A Colorful Past
From the ashes of Williamsport’s Sterling Hotel came the 1928-vintage Capitol Theatre. About 65 years later, this last remnant of Williamsport’s gilded age of live theatres reopened as the Community Arts Center. In between, this “grand old lady” had been everything from “the palace of gold” to a tax write-off for a hairdressing school. Only the efforts of local residents and businesses, and the insight and vision of three key players, kept this most elaborate of theatres from the wrecking ball.
Constructed, owned and operated by the Comerford Amusement Company, its president M.E. Comerford promised his Capitol Theatre would “give the City of Williamsport a new, beautiful, modern and up-to-date vaudeville theatre.” It was, at its opening in 1928 (at the top of the stock market bubble of the Roaring Twenties), the largest movie theater in the area and the first to be originally equipped for sound movies.
The theatre also was considered the most beautiful in the Comerford chain, lavishly constructed with the finest products from ten different nations, and an enchanting synthesis of ornate Spanish, English, and Oriental decor. The theatre’s crowning splendor was its beautifully detailed octagon-shaped dome. In the tradition of many big city movie palaces, the theatre was a rich collection of unique and dazzling accents including cast bronze chandeliers adorned with colored jewels and crystals from Czechoslovakia and a beautifully detailed proscenium arch with trompe l’oeil ornamentation. The theatre’s projection booth was the finest in the state, featuring the latest in both Vitaphone and Movietone projection equipment and lighting effects machines.
The Capitol also included a specially designed theatre organ which could create various percussion and orchestral sounds, as well as special effects such as whistles, songbirds, doorbells, and thunder crashes.
Williamsport enjoyed its first “talkie” on the Capitol Theatre’s opening night, October 22, 1928, with Al Jolson’s The Singing Fool, a Fox Movietone news reel (making its world premiere that night), a special Technicolor two-reel Vitaphone production and a special film depicting the leading citizens of Williamsport and scenes from Lycoming County. Comerford considered a theatre to be “a distinct community institution” and the Capitol had a county-wide reputation as “a theatre where wholesome, new and successful pictures receive early and effective presentation.”
Throughout its early years, the Capitol offered stage shows along with movies. These twin bills featured such legendary entertainers as Gene Krupa, Xavier Cugat, Blackstone the Magician, and the Three Stooges. But the Capitol Theatre experienced a major setback during the flood of 1936 (at the depths of the Great Depression), when much of the first floor and the stage area were submerged. The damage was substantial; the theatre’s wonderful organ was ravaged by the floodwaters and had to be removed.
The passing years took their toll on the grand old house. Not only had the theatre never had a chance to fully recover from its flood damage, but when the economy did turn up again it was after the close of World War II, when flight to the suburbs and fascination with all things new was all the rage. Downtowns and historical buildings went into deep decline, and thousands of vintage structures were submitted to the wrecking ball all through the 1950s, 60s, and 70s. Just as bad, the new medium of television stripped the movies of their audience, further hastening the decline. It looked like the venue’s future was either as a triple-X cinema or a parking lot ... not exactly what Mr. Comerford originally had in mind.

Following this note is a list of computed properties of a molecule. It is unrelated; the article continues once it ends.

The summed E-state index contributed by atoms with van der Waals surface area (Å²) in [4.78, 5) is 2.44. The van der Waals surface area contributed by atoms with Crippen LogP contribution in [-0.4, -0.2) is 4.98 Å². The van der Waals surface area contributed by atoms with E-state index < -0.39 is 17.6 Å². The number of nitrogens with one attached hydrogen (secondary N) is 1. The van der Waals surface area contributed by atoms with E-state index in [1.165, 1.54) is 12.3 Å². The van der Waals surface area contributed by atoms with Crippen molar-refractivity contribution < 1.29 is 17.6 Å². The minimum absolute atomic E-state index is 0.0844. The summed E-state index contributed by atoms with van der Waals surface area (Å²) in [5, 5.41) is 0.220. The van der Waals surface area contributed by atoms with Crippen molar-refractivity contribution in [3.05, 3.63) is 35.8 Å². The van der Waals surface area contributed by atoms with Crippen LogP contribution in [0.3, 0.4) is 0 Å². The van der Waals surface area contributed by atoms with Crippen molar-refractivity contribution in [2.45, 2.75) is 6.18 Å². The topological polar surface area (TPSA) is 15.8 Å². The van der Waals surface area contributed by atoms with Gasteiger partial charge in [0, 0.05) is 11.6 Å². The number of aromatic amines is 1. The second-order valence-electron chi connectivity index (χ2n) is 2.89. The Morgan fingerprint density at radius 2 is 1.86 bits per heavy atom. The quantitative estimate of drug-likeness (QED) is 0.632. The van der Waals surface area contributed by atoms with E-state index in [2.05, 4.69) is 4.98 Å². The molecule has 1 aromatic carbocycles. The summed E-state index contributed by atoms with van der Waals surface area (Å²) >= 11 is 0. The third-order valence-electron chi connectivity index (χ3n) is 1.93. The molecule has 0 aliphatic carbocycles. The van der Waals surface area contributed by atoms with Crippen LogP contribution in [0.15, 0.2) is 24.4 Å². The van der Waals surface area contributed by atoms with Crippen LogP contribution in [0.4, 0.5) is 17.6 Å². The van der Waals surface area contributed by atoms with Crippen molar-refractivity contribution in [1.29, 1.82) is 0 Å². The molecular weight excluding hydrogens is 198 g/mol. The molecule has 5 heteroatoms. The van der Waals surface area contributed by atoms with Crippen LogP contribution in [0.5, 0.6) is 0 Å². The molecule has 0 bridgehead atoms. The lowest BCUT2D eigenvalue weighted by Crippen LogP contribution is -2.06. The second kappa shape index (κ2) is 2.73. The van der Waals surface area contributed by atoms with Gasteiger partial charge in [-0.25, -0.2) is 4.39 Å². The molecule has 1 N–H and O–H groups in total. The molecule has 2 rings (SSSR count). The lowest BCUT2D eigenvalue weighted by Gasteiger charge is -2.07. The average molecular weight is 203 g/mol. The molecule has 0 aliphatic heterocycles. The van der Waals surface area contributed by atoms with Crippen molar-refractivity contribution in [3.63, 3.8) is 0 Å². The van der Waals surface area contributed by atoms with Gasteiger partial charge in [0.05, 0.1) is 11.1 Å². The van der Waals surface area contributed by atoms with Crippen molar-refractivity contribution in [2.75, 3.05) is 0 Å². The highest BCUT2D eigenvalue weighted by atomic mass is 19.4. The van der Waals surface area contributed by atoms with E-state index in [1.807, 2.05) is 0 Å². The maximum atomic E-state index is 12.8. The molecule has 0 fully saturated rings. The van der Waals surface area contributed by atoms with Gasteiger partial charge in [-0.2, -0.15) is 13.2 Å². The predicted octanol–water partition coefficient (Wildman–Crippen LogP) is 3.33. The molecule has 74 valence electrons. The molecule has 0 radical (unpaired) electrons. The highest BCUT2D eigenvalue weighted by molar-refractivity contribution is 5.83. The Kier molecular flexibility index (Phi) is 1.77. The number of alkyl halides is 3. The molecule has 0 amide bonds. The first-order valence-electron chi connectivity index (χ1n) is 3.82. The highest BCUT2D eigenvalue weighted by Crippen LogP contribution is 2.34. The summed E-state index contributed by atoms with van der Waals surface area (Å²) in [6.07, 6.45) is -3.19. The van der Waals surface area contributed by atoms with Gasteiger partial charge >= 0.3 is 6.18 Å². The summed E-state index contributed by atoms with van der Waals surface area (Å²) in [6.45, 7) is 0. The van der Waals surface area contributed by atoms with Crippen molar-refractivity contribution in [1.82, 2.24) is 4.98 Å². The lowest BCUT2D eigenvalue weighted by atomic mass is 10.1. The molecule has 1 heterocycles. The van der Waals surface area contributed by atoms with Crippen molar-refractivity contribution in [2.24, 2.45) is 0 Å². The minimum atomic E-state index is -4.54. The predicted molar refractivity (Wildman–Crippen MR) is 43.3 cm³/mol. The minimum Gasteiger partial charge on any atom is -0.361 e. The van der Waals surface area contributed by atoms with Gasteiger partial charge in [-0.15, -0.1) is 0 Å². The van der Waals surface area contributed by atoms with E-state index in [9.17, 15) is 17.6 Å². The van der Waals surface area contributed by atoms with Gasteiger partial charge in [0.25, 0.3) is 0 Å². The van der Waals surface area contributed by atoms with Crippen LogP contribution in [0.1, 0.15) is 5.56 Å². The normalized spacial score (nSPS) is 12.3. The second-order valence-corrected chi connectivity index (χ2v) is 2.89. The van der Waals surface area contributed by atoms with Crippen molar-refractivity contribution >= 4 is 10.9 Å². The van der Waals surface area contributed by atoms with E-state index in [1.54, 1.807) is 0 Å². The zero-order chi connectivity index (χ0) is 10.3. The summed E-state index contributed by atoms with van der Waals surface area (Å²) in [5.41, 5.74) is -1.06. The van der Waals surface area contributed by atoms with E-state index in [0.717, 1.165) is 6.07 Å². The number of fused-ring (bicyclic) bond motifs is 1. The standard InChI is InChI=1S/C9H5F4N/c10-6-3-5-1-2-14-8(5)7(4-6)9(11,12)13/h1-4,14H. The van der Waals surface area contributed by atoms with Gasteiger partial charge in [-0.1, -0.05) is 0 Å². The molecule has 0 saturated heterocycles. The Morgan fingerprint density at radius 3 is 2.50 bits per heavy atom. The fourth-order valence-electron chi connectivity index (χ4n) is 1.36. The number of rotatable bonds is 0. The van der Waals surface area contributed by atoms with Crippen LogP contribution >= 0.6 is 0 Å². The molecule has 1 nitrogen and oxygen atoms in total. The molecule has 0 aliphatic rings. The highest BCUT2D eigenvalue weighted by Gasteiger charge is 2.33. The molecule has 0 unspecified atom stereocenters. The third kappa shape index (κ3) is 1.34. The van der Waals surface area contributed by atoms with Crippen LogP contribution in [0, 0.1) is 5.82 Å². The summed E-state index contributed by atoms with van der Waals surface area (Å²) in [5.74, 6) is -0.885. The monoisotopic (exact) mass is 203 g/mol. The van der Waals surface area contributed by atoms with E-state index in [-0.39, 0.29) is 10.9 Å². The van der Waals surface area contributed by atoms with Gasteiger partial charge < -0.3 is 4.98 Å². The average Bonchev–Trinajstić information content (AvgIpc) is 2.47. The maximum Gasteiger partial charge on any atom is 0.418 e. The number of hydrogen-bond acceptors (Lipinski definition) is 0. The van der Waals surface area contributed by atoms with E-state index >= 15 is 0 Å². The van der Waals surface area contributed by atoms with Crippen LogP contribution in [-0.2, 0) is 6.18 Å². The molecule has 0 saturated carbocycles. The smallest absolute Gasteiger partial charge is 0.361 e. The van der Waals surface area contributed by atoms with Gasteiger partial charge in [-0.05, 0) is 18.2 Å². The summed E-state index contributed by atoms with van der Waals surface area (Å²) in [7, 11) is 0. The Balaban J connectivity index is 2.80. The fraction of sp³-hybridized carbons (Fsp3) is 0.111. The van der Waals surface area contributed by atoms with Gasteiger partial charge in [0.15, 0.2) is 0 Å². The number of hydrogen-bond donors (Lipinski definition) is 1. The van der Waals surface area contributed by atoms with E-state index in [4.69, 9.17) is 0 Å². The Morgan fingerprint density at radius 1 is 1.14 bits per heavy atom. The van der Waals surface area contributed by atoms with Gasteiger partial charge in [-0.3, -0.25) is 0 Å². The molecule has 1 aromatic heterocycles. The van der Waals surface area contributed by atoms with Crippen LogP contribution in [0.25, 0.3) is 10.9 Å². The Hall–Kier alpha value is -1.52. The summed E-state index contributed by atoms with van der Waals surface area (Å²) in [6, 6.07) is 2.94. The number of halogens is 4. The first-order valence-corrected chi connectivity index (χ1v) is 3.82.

Then came a brilliant ray of hope: On December 22, 1989, the Williamsport-Lycoming Foundation, Pennsylvania College of Technology and the City of Williamsport announced plans for the College to acquire the Capitol Theatre and convert it into a performing arts center. The Foundation and the College committed $2 million each to support the project; the City of Williamsport committed $1 million. A public fundraising campaign garnered more than $2.1 million in individual and corporate contributions.
A few years later, the final cost of the exhaustive renovation amounted to $13.5 million, with $8.5 million of that total coming from Penn College.
The new Community Arts Center opened on May 8, 1993. Skitch Henderson and The New York Pops led off an impressive array of opening performances, including concerts by Emmanuel Ax and Yo-Yo Ma, Lee Greenwood, and Aretha Franklin.
In an unsolicited letter to the Williamsport Sun-Gazette, Skitch Henderson wrote “The hall is a palace of gold. The good Brahmins of Williamsport really have done themselves proud with this theater ... I am proud we started this bold adventure and long may its sound reverberate!”
It’s been said that Yo-Yo Ma greeted the new tenants of the hall shortly after his soundcheck with the news that the Arts Center had some of the finest acoustics of any venue he had ever played, “among the two or three best.” Quite a declaration, and again, unsolicited.
Over the past decade, the Arts Center has received a prodigious amount of accolades from the performers who have walked our stage, everything from Kenny Loggins declaration in July 1993 that “You people are getting the best show of the entire tour!” to George Thorogood’s impromptu “This is our first visit here, so let’s hope it’s the beginning of a long and beautiful relationship.” And so many have ended their evenings with the simple plea “We had a great night, and we’d love to come back ... if you’ll let us.”
On October 22, 2008, the Old Lady turned 80. The theatre has seen over 700 performances and well over 1,910 movies screenings at the Community Arts Center alone. All told, the echoes of shows that had tread its board in eight decades numbered into the thousands, and movie screenings into the tens of thousands.